The recipe for the perfect Corvette is never clear-cut. Opinions of what makes a car ideal are as unique and numerous as the enthusiasts who have them. When getting involved with a new project car, we must make a great many decisions about what approach to take, and of course there is no right or wrong way to go. The first order of business is deciding what year Corvette is best, and then we get into the dilemma of how to build it. Should it be a perfect NCRS restoration? Maybe a lightly-modified street machine? An over-the-top autocross racer? Or perhaps we should update that older Vette with all of today's modern bells and whistles? These decisions may seem overwhelming, but for some individuals the choices are clear.

Tom Rodriguez of Cypress, California, never had any doubts about what would be a perfect Corvette for himself. Like many residents of the southern part of the Left Coast, Tom has no taste for the mundane (as if a Corvette could ever be that), and takes great pride in expressing his individuality through a unique ride. As a professional automotive painter and owner of Cypress Auto Body, Tom has had many opportunities to play around with his cars. Over the past 20 years he has built a great many hot rods, including a '66 Vette, but "I've always loved '58 Corvettes," Tom proudly declares.

Thus, it was obvious to Tom what he must do when he stumbled upon a basket case '58 Vette that had been sitting dormant in a local garage for 18-plus years. Basket case has to be an understatement, seeing as he paid a miserly $5,500 for it-in May 1998! The Corvette had apparently been an old racer, or at least was being turned into one before going untouched for so long. The clock showed only 66,000 miles, but the car was minus an engine. The rear fenderwells had been radiused, the inner fenderwells and firewall had been cut up, the frame was hacked, and the suspension had been altered severely. Its body wore faded-yellow paint with plenty of road rash, but all the moldings were in good condition.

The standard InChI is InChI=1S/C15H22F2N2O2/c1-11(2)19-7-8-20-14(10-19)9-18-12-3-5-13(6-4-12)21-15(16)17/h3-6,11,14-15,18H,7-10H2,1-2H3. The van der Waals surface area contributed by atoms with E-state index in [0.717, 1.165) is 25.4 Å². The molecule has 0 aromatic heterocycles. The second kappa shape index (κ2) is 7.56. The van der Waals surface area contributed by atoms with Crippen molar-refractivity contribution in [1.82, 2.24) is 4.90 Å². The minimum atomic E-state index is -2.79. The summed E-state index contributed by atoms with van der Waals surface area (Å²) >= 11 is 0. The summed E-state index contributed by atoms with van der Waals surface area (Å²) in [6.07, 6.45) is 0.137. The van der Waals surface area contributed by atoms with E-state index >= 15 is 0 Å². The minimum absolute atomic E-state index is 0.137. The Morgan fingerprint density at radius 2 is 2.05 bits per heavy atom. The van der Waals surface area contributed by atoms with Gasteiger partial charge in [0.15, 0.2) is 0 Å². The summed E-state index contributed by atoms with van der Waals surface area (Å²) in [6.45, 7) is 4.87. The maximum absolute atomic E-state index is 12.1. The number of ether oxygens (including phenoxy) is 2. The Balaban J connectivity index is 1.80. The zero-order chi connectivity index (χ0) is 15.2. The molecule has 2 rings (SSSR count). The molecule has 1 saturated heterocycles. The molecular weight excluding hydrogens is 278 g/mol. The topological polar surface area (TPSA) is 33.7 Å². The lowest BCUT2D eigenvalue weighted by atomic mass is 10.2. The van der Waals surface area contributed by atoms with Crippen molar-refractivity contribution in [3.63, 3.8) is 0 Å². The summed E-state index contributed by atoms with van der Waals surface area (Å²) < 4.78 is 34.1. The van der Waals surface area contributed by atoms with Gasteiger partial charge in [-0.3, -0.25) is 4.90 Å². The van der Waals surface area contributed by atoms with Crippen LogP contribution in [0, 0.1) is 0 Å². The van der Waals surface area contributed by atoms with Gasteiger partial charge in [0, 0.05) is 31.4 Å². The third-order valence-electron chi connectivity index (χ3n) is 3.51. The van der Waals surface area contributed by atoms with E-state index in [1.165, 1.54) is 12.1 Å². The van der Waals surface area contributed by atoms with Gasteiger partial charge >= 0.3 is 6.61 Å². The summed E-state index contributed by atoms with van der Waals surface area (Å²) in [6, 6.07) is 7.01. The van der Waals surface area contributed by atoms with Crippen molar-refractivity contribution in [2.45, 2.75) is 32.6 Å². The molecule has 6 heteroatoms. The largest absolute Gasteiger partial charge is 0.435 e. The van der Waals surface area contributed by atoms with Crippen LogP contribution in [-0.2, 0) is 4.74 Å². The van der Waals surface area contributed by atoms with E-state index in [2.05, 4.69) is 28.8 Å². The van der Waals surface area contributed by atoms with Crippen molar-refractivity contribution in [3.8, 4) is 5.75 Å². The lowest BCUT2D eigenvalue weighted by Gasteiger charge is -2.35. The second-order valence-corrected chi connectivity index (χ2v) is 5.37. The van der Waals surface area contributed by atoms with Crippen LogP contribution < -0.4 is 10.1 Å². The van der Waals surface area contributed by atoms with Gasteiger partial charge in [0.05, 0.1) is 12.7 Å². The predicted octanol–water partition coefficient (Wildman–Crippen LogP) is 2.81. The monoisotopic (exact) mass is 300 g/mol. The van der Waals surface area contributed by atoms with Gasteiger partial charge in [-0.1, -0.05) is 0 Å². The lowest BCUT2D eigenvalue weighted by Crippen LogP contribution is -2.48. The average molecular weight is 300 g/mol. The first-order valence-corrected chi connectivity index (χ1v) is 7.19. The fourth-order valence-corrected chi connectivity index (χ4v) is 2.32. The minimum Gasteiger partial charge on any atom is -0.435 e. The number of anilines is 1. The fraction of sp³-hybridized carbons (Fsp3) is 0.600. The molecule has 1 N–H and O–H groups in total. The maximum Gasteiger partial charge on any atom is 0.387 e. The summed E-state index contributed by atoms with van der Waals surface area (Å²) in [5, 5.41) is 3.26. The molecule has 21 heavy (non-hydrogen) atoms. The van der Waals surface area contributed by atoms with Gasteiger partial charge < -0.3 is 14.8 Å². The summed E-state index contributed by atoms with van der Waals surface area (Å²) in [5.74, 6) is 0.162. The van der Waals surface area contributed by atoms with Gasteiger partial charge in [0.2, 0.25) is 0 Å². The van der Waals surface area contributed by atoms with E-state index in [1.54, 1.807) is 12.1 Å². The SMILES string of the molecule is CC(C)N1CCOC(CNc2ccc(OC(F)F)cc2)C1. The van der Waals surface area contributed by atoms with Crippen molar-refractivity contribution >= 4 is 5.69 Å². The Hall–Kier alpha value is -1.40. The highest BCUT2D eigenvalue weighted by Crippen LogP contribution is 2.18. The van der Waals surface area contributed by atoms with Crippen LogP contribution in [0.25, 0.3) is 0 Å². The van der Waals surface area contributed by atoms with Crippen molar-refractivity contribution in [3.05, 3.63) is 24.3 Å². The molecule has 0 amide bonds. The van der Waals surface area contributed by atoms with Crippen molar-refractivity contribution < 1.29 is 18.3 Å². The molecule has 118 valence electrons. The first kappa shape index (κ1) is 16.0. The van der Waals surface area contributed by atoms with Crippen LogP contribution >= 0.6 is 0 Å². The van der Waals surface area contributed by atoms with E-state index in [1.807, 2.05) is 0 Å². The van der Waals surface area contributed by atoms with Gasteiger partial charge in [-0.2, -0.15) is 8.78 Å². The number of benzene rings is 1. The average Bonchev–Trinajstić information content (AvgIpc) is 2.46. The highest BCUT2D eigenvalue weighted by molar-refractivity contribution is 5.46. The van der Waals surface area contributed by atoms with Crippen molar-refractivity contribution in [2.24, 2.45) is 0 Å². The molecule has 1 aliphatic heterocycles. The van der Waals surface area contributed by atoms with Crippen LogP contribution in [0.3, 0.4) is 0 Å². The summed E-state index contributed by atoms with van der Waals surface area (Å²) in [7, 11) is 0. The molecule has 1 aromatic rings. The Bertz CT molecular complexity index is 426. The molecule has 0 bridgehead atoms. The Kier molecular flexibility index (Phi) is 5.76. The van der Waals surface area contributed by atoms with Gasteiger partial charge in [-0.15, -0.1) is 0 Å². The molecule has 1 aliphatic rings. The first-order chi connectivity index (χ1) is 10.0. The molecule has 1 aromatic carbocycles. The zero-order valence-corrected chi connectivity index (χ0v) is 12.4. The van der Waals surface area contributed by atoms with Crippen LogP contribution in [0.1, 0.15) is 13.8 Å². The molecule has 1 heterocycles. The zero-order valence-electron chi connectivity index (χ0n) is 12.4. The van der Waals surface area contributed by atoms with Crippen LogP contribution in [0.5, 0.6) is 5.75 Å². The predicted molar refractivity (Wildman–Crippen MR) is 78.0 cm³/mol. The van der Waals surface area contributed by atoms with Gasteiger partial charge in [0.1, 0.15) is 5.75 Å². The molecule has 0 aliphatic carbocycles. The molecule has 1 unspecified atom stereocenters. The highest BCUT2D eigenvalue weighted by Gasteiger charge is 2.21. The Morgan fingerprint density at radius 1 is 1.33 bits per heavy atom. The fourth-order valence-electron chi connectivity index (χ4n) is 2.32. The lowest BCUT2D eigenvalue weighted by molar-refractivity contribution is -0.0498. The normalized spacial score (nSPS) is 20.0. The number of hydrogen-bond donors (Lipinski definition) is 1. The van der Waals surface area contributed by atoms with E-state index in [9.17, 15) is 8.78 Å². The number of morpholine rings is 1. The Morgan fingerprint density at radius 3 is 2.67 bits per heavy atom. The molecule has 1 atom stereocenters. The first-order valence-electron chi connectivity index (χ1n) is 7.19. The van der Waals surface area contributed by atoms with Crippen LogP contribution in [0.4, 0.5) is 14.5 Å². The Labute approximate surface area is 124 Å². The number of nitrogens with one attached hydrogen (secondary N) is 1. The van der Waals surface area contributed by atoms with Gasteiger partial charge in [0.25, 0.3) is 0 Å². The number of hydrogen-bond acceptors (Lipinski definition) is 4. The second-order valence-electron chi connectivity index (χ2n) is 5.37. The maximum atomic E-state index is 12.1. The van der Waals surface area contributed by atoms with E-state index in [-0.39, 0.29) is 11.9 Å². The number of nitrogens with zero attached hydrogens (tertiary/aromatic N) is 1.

Far from a pristine example, this '58 was a perfect candidate for some fairly extensive, but carefully executed modifications and updating. Tom filled the empty engine bay with a '86 L98 with aluminum heads. The stock motor was rated at 235 hp from the factory, but probably performs substantially better now thanks to a balanced and blueprinted short-block, a free-flowing 2-inch exhaust that begins with HPC-coated Block Hugger headers, and the highly polished ACCEL Super Ram intake that he utilized for added hood clearance. To keep the package looking more "correct" Tom fitted the fuel pump for the electronic fuel injection into the original gas tank. The 350 is cooled by a Mattson radiator and sends power through a 700-R4 automatic transmission.

Underneath the Corvette, the workmanship gets even wilder. Tom replaced the '58's front suspension with a Mustang II-based independent front. Ford front disc brakes cap off Mustang II spindles and make use of a custom power booster and master cylinder, as well as a custom pedal assembly. A shortened, custom-fabricated steering column connects the driver to the Ford power rack-and-pinion steering. In the rear, Tom has a narrowed Ford 9-inch differential fitted with disc brakes and 3.70:1 gearing. At the time this article was written, Tom was in the process of upgrading the rear chassis from the stock parallel leaf springs to a four-link suspension. This should give the '58 a better ride and improved handling, as well as creating more tire clearance, so Tom can bring the Vette even closer to the pavement!